Monday, September 20, 2010

NXNE 2010: Thursday (Part 2)

NXNE — North by Northeast Festival, Toronto, 2010.

Thursday, June 17, 2010. Featuring: Best Coast, CoCoComa, Thee Oh Sees

11 P.M.: Best Coast @ The Great Hall

Heading out of the Mod Club, caught a ridiculously stinky bus crawling down Ossington behind the garbage truck picking up everyone's green bins and made my way down to The Great Hall. It's a nice-looking room to be in for a gig, but a bit of a cavernous space that had never featured top-notch live sound. Apparently chasing live bookings after a couple years' hiatus, word was that there was a new sound system and lighting rig. The latter was immediately in evidence, a large metal railing running high over the stage from the venue's u-shaped balcony. The sound, it turned out, was better than I remember, too, but I'd still suggest a closer up spot up front for anyone concerned about audio quality, otherwise it can get a little echo-y.

Coming in to a half-filled room, I managed to catch the end of the set from Calgary's Women, who seemed more agreeable than when I'd last saw 'em a couple years ago. Reverb-y two-guit yelpy pop. Possibly bumped back to "re-investigate" status, so a nice bonus from a band I wasn't planning on catching.

I was actually there to catch the buzz, as it were, and check out one of the more hyped out-of-town acts at the fest, who took the stage right at the top of the hour. "Hello, we're Best Coast, we're from L.A. — does anyone know the score of the Lakers/Celtics game?" Game seven of the NBA finals would end up being a central concern of the band's founder, singer/guitarist Bethany Cosentino, during the set.1 Launching into "This is Real" (the b-side to the "When I'm With You" 7"), the set was split between tracks from the band's pile of singles and EP's and the then-forthcoming Crazy for You album. The band's sound is uncomplicated, relying on classic pop chord changes with a bit of sloppy feedback thrown in — an evergreen combination that's been a go-to for bands for the past few decades.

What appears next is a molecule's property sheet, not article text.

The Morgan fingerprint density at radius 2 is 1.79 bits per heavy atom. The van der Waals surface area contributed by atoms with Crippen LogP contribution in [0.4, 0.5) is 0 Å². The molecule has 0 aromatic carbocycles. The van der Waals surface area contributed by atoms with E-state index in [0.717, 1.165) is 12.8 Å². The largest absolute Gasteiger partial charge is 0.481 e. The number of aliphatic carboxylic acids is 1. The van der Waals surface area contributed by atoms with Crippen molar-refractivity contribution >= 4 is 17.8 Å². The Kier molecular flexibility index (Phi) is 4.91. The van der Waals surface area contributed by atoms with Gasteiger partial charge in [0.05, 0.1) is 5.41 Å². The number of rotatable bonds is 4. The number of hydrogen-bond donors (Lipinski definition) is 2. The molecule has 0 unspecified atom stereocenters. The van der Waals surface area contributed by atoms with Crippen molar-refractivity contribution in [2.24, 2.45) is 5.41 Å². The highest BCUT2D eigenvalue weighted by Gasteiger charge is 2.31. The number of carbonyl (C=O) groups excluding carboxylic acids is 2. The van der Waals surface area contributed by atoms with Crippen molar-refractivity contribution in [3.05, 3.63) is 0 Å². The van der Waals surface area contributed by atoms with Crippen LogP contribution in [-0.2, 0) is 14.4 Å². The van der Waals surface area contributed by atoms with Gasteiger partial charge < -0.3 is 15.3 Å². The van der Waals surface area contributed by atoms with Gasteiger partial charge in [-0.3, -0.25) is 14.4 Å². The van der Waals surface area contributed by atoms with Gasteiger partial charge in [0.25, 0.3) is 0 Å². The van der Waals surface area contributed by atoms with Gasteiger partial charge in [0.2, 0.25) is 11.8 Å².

Before "Each and Everyday", Cosentino, who was sporting a slight sore-throat rasp, commented, "there's a lot of words I have to sing, and obviously, you can tell I sound like Lindsay Lohan right now." I don't really know who that is2 but what her voice, along with the song's galloping surf-y rhythms, actually put in my mind was a more sugary version of "Tipp City" by Kim Deal's side-project The Amps.3 The slightly-slower "Our Deal" had a sweet note of sadness to it, but most of the songs were upbeat essays about simple sentiments (love, not-love, getting high) lasting a couple minutes. Between-song banter involved a lot of shouting back and forth with Cosentino trying to hear people in the crowd yelling basketball updates, and eventually giving up: "you guys don't care about the Lakers!"

I came to this having sampled a couple tracks, but not knowing much about the band, but I instantly found myself enjoying it. The band's sound isn't particularly innovative by any means — but a controlled guitar roar and instantly catchy tunes go a long way with me. As long as you're not going to get too caught up in the lazy/crazy rudimentary lyrics, there are ample charms here.

Listen to a track from this set here.

11:50 P.M.: CoCoComa @ The Great Hall